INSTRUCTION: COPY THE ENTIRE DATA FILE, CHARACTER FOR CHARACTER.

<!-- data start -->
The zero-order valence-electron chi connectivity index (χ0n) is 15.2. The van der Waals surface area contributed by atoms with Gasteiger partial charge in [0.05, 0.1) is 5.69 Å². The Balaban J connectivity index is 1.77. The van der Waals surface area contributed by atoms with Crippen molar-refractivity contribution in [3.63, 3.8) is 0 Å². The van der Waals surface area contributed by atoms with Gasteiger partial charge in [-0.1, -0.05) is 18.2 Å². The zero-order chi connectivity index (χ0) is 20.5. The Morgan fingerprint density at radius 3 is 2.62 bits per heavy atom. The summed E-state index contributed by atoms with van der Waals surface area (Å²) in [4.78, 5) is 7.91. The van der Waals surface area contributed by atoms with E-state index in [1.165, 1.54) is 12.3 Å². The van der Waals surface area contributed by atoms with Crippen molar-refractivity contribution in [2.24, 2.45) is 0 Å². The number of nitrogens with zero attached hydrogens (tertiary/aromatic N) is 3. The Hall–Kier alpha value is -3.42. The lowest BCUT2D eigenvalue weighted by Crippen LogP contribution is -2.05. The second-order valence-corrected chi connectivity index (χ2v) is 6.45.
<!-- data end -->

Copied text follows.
The zero-order valence-electron chi connectivity index (χ0n) is 15.2. The van der Waals surface area contributed by atoms with Gasteiger partial charge in [0.05, 0.1) is 5.69 Å². The Balaban J connectivity index is 1.77. The van der Waals surface area contributed by atoms with Crippen molar-refractivity contribution in [3.63, 3.8) is 0 Å². The van der Waals surface area contributed by atoms with Gasteiger partial charge in [-0.1, -0.05) is 18.2 Å². The zero-order chi connectivity index (χ0) is 20.5. The Morgan fingerprint density at radius 3 is 2.62 bits per heavy atom. The summed E-state index contributed by atoms with van der Waals surface area (Å²) in [4.78, 5) is 7.91. The van der Waals surface area contributed by atoms with E-state index in [1.165, 1.54) is 12.3 Å². The van der Waals surface area contributed by atoms with Crippen molar-refractivity contribution in [2.24, 2.45) is 0 Å². The number of nitrogens with zero attached hydrogens (tertiary/aromatic N) is 3. The Hall–Kier alpha value is -3.42. The lowest BCUT2D eigenvalue weighted by Crippen LogP contribution is -2.05. The second-order valence-corrected chi connectivity index (χ2v) is 6.45.